New youth project launched: It takes a village to raise a child
POLICE minister David Elliott came to town this week to launch a unique Aboriginal youth project – and he scored a new car for the police involved in Project Walwaay while he was here.
Aimed at mentoring Aboriginal kids, Project Walwaay is supported across the community by NSW Police Force, PCYC, Aboriginal Lands Council, Aboriginal Legal Service, Aboriginal Elders and community members, and other government and non-government agencies.
The car wasn’t funded by taxpayers by way of the state treasury, it was donated by Michael Adams, the owner of Golden West Automotive. Member for Dubbo Dugald Saunders says that shows the community believes in these proactive policing strategies.
“People are responding really well, we’ve just found out today that there’s a car being given by Golden West to help the team actually get out and around,” Mr Saunders said yesterday.
“They’re visiting schools regularly, they’re helping when things go wrong at school, a team member can be there to calm them down, take them home if they need to go home, rather than locking them up later on that night – pro-activity is a far better way to do it and this program is definitely doing that.”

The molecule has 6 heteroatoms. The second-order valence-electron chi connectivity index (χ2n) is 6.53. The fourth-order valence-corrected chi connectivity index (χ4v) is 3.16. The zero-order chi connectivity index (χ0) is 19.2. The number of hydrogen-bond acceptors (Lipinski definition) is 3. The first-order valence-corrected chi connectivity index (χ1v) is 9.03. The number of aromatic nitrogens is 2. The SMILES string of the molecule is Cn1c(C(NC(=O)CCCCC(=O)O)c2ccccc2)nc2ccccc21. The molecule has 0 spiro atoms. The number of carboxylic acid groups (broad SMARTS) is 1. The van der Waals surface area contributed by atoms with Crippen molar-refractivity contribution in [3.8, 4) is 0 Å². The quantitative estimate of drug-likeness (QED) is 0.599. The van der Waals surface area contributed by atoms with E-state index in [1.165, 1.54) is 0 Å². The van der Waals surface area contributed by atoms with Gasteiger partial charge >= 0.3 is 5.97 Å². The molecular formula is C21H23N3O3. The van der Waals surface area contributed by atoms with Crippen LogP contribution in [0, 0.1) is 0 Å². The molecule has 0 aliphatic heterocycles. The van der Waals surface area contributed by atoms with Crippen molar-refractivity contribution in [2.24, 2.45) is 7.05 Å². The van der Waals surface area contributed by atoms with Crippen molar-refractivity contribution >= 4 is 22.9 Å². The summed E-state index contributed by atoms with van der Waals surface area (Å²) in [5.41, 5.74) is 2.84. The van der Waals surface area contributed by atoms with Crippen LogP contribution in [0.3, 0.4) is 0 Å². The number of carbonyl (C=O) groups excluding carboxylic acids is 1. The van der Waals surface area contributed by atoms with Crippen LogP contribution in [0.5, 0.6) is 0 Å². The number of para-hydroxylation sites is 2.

Michael Adams said he’s a firm believer in supporting youth activities.
“We’ve had long-term sponsorship of junior sport and that’s all about giving youth opportunity, and I think this is a really good initiative because prevention’s better than cure. It’s better for the whole community if we can do something that helps children break the cycle of misbehaving and crimes,” Mr Adams said.
“If we can get them on the right path it’s a win-win for everybody, society wins because Dubbo will be a better place for everybody, and the child wins because they’ll have a more meaningful and happy existence.”
Police minister David Elliott couldn’t agree more.
“We need programs which will see police and other community leaders walk alongside our youth, not necessarily in front of them, and I think that’s been very, very important,” Mr Elliott told yesterday’s media conference. “I’m delighted to see the success of the program here so far and I’m here to learn more about.
“I’m a great believer in the proverb that it takes a village to raise a child and what we’re seeing out of this particular program is exactly that,” Mr Elliott said.
Acting assistant commissioner Peter Mckenna said it’s not only important because it’s actually something for crime reduction, but morally it’s the right thing to do.
“These kids don’t always have the same opportunity as other kids, for various reasons, but it doesn’t get more important than the most vulnerable in our community, and as police we have to be something different,” Mr Mckenna said.
“It’s no longer acceptable to just have a revolving door and forget about these kids, we’ve got dedicated Aboriginal police officers here, Aboriginal Community Liaison Officers and the rest of the police here are behind this because we care about our community and we care about the youth in our community.
“So that’s why we’ve launched Project Walwaay, to really make a difference – and it’s working.”
NSW Police Minister David Elliott speaking at yesterday’s launch of Project Walwaay. PHOTO: DUBBO PHOTO NEWS